In case you missed it earlier this month, NBC's The Tonight Show with Jay Leno is repeating Larry David's first appearance on the program tonight.
In this clip, Larry David reveals that Leno first asked him on the program way back in 1992, when the Seinfeld program he'd co-created was still in its infancy. Was it worth the wait? He'll tell you before you even need to ask.
Leno also recalls how David used to act as a stand-up comic, not even bothering to say "hello" to the audience, and ready to bail as soon as he didn't feel the audience's attention on him.
You can then move past the bowels to see/hear part 2, in which Larry David talks about having disgust for himself, questioning Leno's denim fetish and writing for Saturday Night Live, and part 3, in which Larry David talks about being divorced.
Larry David's seminal post-Seinfeldian semi-improvisational TV comedy, Curb Your Enthusiasm, begins a new life tonight on the TV Guide Channel (10 p.m. Eastern/Pacific, 9 p.m. Central/Mountain).
Each episode will be followed a post-show celebrity panel to fill out the hour, hosted by Curb's Susie Essman, called Curb: The Discussion. Tonight's first panelists will be Jerry Seinfeld, Jon Hamm and Taraji P. Henson. Future post-show panels will include Seth Green, Rob Zombie, Hill Harper, Merrill Markoe, Dr. Drew Pinsky, Adam Corolla, Rex Lee, Dave Navarro, Patti Stanger, D.L. Hughley, Jeff Ross, Patton Oswalt, Joe Scarborough and co-host Mika Brzezinski, Gloria Allred, Randy Cohen, Dr. Stan Katz, and others.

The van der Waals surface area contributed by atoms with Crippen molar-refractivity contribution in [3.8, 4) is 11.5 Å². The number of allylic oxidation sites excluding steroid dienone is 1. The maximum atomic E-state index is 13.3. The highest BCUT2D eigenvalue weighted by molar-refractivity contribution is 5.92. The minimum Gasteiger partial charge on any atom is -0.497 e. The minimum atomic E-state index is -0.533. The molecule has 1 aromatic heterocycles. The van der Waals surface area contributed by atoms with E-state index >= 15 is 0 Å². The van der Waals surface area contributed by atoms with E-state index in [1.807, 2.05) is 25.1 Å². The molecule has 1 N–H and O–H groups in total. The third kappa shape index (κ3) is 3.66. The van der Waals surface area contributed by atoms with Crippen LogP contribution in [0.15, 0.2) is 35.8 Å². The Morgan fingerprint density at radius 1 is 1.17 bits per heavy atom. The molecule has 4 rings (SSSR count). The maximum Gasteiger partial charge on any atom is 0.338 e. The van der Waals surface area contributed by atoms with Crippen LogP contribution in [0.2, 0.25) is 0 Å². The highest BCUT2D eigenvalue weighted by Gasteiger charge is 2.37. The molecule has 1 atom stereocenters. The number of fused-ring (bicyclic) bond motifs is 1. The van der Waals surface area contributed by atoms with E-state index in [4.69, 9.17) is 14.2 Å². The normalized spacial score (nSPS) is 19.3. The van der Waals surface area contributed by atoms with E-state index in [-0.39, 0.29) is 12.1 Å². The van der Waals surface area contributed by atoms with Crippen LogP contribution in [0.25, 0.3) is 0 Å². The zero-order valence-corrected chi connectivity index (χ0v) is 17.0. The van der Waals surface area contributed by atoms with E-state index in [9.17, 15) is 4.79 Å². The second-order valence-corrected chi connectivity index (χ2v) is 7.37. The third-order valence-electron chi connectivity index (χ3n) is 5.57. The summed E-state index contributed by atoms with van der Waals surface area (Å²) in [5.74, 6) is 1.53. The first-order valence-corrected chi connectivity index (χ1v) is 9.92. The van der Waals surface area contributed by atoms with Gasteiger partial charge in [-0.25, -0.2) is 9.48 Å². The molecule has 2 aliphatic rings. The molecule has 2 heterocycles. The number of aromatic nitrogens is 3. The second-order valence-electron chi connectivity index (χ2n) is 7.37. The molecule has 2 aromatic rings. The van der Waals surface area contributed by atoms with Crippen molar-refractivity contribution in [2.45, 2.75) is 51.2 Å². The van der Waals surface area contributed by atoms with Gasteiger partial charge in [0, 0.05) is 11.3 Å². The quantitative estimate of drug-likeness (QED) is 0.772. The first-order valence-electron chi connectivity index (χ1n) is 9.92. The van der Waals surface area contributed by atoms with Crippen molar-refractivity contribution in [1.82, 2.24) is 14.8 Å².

So, to be clear, celebrities will be analyzing the diabolical domestic life of Larry David's alter-ego and those of his friends, mostly for laughs?
That sounds exactly like what Seinfeld and his celebrity friends have been doing on The Marriage Ref?
I just want to make sure you comedy fans know this before you pass judgment on one or the other.
The Writers Guild of America announced today it would honor Larry David with the WGA-West's 2010 Paddy Chayefsky Laurel Award for Television, "given to writers who have advanced the literature of television throughout the years and made outstanding contributions to the profession of the television writer." David will receive his award Feb. 20, 2010, at the WGA's West Coast ceremony.